Thursday, April 4, 2013

1988 Hardball

At the end of 1987, I basically decided I was too old to be buying Joe toys any more.  Of course, as I saw the new 1988 figures, I really wanted a few.  So, in the first few months of 1988, I did buy a few select figures from that year.  Usually, I justified these purchases with various reasons.  I couldn't just want something.  I had to come up with a reason why it made sense for someone my age to still be buying action figures.  When I found Hardball, I had the perfect justification: he was a baseball player and, at the time, I was a baseball fanatic.  So, I had my reasoning and purchased Hardball.

Once I had the figure, the baseball angle quickly went away.  While the mold has the hallmarks of a baseball jersey and cap, I just took these as design elements rather than a full characterization.  Really, the value of the figure was the massive grenade launcher.  I had long ago lost Gung Ho's grenade launcher.  So, having this new one available to me filled a need.  Hardball found himself among the crew of a generic dump truck that fit a SLAM into the back of it, perfectly.  He was put on this detail to take out the STUNs and Hiss Tanks that would attack this moving armory.  Here, his grenade launcher was put to great use as he was able to disable any vehicles without having to leave the confines of the truck.  Alas, though, this duty only lasted for a few months before I was done with toys.

As a mold, Hardball is fairly decent.  The torso is rather bland, except for the blue trim.  His legs are well detailed with extra grenades and a holster.  His arms feature 3/4 length sleeves coupled with fingerless gloves.  Really, the total package is more interesting than the primary white and brown coloring suggest.  The head is well detailed and fits with the body.  The main gripe, though, is the red G.I. Joe on his chest.  Nothing says super secret covert missions team more than advertising your unit name on your uniform.  This isn't enough to sink the figure, but is something that was new to the Joe line.

Hardball's accessories are well done.  The grenade launcher has a working chamber that actually spins.  This is likely the cause for the weapon's large size.  It is a bulky accessory, but not to the point where it's useless.  (It is actually a perfect fit for the 1992 Gung Ho figure.  It matches the larger proportions and allows the figure to retain a weapon true to his roots.)  Hardball's pack is also well detailed.  Filled with extra grenades, it is a perfect match for the figure.  Hasbro was detailed with their accessories into 1993.  So, Hardball has the pack and weapon that match up to help define the character.  It was this attention to detail that kept the figure more interesting than he might otherwise have been.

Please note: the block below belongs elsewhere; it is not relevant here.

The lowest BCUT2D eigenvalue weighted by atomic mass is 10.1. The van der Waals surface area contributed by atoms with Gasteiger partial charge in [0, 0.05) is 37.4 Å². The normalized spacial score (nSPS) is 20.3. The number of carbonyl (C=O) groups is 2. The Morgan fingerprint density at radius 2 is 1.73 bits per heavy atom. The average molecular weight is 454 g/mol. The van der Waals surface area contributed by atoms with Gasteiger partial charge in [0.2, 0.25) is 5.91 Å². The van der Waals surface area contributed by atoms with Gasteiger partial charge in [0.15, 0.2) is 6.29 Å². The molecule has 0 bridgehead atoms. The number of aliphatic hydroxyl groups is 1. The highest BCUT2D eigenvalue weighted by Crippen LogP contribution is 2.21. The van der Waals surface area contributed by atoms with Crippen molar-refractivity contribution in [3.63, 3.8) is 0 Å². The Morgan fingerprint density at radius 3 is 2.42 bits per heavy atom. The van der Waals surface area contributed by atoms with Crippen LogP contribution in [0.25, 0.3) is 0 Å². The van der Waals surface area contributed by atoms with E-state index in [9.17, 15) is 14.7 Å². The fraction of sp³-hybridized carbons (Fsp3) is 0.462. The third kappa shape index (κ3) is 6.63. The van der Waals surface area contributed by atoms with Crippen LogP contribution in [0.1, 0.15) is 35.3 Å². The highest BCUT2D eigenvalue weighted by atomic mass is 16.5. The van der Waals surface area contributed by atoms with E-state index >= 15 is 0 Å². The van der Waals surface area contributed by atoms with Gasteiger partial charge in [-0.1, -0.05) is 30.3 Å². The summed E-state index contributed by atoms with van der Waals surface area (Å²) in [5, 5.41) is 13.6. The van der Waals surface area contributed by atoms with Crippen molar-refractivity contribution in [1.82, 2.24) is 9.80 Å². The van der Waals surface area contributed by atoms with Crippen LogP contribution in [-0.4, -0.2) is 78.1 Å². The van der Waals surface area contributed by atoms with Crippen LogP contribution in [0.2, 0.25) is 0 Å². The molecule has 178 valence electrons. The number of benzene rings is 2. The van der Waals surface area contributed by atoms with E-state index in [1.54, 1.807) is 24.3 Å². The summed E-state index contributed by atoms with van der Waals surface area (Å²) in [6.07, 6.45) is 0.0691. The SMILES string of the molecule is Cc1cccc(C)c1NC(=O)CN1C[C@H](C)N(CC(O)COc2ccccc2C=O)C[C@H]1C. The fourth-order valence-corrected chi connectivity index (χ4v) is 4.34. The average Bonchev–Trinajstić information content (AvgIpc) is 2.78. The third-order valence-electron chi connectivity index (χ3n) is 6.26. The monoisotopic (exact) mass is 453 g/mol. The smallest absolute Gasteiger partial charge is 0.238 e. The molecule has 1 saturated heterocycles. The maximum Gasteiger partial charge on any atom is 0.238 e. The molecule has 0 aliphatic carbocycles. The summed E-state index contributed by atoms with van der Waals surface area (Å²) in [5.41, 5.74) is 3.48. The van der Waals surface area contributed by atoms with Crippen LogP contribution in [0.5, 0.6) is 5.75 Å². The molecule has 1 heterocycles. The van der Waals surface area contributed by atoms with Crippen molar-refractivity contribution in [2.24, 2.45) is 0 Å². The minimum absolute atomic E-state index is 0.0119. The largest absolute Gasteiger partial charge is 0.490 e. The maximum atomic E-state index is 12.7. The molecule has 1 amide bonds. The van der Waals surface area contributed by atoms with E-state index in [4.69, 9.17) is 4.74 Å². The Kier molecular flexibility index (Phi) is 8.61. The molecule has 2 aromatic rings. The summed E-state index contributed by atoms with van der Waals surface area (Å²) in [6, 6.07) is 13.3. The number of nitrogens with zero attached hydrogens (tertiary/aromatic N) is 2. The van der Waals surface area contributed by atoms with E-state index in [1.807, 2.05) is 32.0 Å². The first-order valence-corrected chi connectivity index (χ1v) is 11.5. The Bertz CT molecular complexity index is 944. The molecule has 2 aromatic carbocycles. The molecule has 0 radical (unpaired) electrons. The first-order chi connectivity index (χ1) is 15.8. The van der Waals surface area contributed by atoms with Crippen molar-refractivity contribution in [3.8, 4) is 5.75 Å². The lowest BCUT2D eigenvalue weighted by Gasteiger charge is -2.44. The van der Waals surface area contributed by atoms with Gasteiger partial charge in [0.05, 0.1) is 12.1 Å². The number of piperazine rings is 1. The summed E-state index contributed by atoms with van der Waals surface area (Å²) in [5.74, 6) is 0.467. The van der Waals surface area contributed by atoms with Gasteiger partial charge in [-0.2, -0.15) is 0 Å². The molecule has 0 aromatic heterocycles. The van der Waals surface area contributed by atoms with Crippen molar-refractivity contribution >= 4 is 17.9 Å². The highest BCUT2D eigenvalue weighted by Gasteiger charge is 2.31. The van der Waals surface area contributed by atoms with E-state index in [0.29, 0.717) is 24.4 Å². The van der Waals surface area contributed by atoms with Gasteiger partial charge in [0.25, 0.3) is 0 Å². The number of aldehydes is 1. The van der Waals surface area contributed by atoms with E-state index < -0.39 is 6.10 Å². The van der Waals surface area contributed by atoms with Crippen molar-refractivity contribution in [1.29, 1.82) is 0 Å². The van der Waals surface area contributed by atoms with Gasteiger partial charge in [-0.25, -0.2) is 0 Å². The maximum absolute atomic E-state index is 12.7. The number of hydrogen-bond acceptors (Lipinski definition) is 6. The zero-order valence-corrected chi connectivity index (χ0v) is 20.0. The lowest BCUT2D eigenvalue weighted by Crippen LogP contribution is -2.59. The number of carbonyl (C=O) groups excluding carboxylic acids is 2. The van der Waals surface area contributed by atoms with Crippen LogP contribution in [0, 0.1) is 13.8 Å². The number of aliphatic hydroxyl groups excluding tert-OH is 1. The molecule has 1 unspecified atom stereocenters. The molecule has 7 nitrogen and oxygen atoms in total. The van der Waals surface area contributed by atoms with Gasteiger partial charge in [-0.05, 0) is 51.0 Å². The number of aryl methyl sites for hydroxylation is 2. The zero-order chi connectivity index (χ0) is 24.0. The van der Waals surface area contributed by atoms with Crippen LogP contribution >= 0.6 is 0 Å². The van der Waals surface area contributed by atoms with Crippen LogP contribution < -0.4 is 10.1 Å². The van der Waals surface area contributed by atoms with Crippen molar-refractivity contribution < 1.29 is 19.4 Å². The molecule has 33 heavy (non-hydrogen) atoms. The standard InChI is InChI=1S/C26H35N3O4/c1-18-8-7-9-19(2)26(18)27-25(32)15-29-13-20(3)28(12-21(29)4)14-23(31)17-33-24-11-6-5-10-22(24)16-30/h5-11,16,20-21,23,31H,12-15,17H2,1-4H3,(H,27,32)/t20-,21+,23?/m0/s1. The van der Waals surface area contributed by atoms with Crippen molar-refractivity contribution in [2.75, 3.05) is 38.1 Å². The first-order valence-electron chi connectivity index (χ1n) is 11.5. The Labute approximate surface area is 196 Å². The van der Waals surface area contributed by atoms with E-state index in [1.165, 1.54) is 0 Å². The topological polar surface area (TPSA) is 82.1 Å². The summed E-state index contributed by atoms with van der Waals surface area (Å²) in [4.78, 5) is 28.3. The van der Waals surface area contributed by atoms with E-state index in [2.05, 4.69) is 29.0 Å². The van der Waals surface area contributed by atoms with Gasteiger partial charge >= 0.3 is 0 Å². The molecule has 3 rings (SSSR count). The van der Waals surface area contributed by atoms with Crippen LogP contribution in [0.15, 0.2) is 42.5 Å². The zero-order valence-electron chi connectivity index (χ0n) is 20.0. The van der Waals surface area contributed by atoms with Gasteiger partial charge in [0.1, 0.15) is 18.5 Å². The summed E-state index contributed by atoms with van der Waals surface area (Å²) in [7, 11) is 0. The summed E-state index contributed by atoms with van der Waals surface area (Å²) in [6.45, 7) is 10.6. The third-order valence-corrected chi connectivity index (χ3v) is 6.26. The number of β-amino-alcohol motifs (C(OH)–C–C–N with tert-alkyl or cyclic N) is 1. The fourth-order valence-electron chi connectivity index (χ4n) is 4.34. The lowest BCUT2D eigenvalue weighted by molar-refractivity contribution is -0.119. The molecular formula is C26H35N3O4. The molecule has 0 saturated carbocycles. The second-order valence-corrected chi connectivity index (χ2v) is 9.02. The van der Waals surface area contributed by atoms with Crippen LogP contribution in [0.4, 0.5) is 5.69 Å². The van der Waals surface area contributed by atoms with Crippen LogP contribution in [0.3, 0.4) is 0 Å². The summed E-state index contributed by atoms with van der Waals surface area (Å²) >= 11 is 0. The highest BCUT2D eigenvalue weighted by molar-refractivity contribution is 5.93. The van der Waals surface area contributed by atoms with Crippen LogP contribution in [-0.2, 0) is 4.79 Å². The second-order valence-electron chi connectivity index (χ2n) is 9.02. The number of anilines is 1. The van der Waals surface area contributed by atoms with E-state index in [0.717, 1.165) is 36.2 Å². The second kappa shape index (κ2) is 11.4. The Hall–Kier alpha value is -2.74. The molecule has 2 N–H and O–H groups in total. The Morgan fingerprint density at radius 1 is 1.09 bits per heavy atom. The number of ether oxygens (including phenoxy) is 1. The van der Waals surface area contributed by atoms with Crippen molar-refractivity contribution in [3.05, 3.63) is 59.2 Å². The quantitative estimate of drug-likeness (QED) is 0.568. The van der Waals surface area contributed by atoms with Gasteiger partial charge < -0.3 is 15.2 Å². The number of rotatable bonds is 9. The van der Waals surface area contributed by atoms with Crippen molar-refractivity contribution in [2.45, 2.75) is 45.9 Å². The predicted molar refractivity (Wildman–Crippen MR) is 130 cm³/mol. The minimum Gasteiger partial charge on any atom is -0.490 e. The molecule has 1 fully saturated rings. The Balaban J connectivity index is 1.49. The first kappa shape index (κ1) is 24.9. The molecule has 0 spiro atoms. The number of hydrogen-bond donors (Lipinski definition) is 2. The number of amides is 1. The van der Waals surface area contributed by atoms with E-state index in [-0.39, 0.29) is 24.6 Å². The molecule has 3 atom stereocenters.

Being one of the last figures of my childhood, Hardball never saw any great action.  By the time he entered my collection, most of my figures were packed away.  Hardball saw use for a few months.  But, by the time spring rolled around, my focus was solely on collecting the more socially acceptable sports cards.  So, Hardball was tossed into a plastic bin and pretty much sat there for a long time.  My brothers never really had any interest in the figure.  So, my figure remained in good condition with his accessories.  In the '90's, when I returned to collecting, Hardball was in the bin of figures that I had left available to me.  But, rather than have him be a major player in my collection, he became more of a cannon fodder type.  He might represent a casual military member who would be done in by Cobra, a civilian who got caught in the cross fire of Cobra's urban death squads, or a mechanic who would get taken out by the Dreadnoks.  Today, the figure isn't more than a display piece.  I have found that he rarely appeared in any of my photos and has been a figure that even I overlooked.  That isn't likely to change.  This is a good figure, but not one that I recall and use frequently.

The Hardball mold only saw release in the U.S. in 1988 and 1989.  It never appeared in any foreign countries and was never repainted by Hasbro.  When the Joe line returned in 1997, Hardball made sense as a figure they would revisit.  But, that never happened.  In 2008, Master Collector did dig up the mold and used parts of Hardball on the Hotwire figure.  However, the full character never appeared again.  In new colors, the character would have been welcomed in any of the TRU exclusive sets or in a convention set.  The result is a mold that remains unfulfilled and could come back at some point in new colors and be welcomed by collectors.  But, since the ARAH molds are likely done, that will never happen and we are just left with the original Hardball mold.

Hardball figures are not hard to find.  They are plentiful and cheap.  He is not a character that has ever really caught on in the Joe community.  This has kept him relatively easy to find.  That should not dissuade you from the figure, though, as the quality that vintage collectors desire is very much present.  This leaves Hardball as one of the quiet gems that the line still offers.  Sure, this guy isn't Flint or Snake Eyes.  But, the mold, character and accessories allow him to stand with those figures without being glaringly different.  The Joe line needs its supporting characters to flesh out the team without diluting it with too many versions of the major players.  (The modern lines have all fallen into this trap.)  Hardball fills that role well and is deserving of calling all collections his home.

1988 Hardball

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